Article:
The Ethos of Sorcery in His Majesty the Worm

The magic system in His Majesty the Worm is probably the subsystem that underwent the most dramatic  changes during playtesting. Four completely different systems were written, playtested, and rejected. There were a lot of babies tossed out with the bathwater (which I'm pretty okay with.)  

As I'm about to release the (final) rules for sorcery in His Majesty the Worm, I wanted to reflect a bit about the design choices I made when it came to magic. 

Earliest drafts

I dug out these notes from my initial design documents. Note that this is basically how I start RPG projects--I just write down things I'm thinking about, then sort of iterate on that until it becomes words that someone else can (hopefully) understand. 

Some of these notes made it into the final version and some of them were left on the cutting room floor. Finding this document, I was impressed how many idea seeds survived.

Magic should feel magical

One of my most central design goal for magic is that it should "feel" magical. It should feel unscientific. 

Sorcerers use components to cast spells. These components are your eye of gnat, tongue of dog, toe of bat variety. Pulling out a pickled, rune-covered tongue and placing it into the mouth of a corpse to cast Speak with Dead inherently makes the sorcerer seem more magical and weird. Additionally, this system makes magic fit into the basic inventory management system that the game uses. How many spells do you have available equals how many pack slots you've dedicated to components. 

Additionally, the spell descriptions are somewhat terse. They do not have the precise legalism that 5E or M:tG cards have. The GM has a good amount of leeway to interpret the spells as they're cast, creating a sense of manageable mystery. 

Magic should be a strange Swiss-army knife

As a design goal, I don't want magic to step onto the aesthetic toes of other classes. If a wizard can cast Knock and Invisibility, they become better thieves than the thief. And that's disappointing.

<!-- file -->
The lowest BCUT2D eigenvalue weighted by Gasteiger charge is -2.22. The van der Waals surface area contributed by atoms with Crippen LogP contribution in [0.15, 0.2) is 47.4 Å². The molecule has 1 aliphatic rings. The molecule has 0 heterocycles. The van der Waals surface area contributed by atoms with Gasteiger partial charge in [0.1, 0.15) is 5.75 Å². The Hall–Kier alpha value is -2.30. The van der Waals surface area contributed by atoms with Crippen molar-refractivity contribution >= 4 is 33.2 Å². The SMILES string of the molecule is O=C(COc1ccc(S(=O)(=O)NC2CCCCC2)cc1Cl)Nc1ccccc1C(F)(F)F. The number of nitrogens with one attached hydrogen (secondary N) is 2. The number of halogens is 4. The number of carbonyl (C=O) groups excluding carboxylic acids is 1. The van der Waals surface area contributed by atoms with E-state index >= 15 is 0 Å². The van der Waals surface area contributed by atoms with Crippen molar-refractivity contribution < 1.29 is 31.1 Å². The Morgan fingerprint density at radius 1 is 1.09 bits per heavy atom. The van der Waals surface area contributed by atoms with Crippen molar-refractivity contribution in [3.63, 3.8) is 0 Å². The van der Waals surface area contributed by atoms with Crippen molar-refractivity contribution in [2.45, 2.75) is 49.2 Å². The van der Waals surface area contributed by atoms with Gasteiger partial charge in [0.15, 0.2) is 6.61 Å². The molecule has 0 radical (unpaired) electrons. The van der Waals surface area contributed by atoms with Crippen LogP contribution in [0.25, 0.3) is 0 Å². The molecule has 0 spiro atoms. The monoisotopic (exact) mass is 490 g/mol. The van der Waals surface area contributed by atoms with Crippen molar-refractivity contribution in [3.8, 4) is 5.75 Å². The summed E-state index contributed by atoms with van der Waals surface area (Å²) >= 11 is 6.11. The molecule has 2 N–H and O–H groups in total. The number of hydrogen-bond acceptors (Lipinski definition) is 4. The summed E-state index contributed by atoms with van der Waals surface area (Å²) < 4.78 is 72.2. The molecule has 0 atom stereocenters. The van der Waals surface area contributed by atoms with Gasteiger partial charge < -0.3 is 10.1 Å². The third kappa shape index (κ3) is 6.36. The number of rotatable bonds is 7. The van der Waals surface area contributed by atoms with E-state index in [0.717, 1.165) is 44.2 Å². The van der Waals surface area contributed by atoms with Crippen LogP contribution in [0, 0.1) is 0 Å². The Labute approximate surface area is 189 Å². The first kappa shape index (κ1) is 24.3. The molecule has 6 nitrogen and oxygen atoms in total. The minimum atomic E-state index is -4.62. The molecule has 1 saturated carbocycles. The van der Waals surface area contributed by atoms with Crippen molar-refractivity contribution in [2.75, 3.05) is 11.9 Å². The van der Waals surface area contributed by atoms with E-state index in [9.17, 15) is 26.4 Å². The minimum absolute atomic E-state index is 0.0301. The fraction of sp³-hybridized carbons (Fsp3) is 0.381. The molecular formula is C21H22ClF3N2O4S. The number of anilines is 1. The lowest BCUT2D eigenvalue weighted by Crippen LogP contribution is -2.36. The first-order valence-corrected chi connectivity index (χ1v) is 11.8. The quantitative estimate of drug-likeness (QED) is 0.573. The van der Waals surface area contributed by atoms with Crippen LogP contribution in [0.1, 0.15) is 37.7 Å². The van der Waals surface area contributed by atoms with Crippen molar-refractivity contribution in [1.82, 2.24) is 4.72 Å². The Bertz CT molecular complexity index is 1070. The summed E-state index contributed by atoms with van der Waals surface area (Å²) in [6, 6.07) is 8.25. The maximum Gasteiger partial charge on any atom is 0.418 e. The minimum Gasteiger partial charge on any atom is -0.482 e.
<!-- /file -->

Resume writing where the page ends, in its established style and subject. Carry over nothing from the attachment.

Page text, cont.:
In a similar vein, I never wanted to force players to have a "balanced" party. In His Majesty the Worm, you should be able to run a party of all thieves. You should also be able to run a party of all sorcerers. You should be able to have a party without magic, too. 

With magic, a party should be able to solve problems in a dramatically different way than without it. A thief can unlock a door and eavesdrop at the threshold. A wizard can cast Portable Hole onto the door and peer through it. One is subtle and one is obvious. Both have their drawbacks and advantages. 

Magic should never solve essential dungeon problems

His Majesty the Worm's is about dungeon crawling. There should be no powers, abilities, talents, class features, or spells that solve the essential problems of the dungeon: light, hunger, exhaustion. There are no spells that provide darkvision, conjure food and water, or provide continual light. 

The one exception is the spell "Heavenfire" which does cast light and is harmful to undead. My rationale is that the component takes up as much space as a torch, but a sorcerer must power it through their Resolve. There's a trade off there, and a sorcerer casting an undead repelling light is fulfilling the "weird Swiss army knife" objective. 

If all goes as planned, the sorcery rules for His Majesty the Worm will be published this weekend. They should be usable for your home game, and work as a proof of concept for the system as a whole. 

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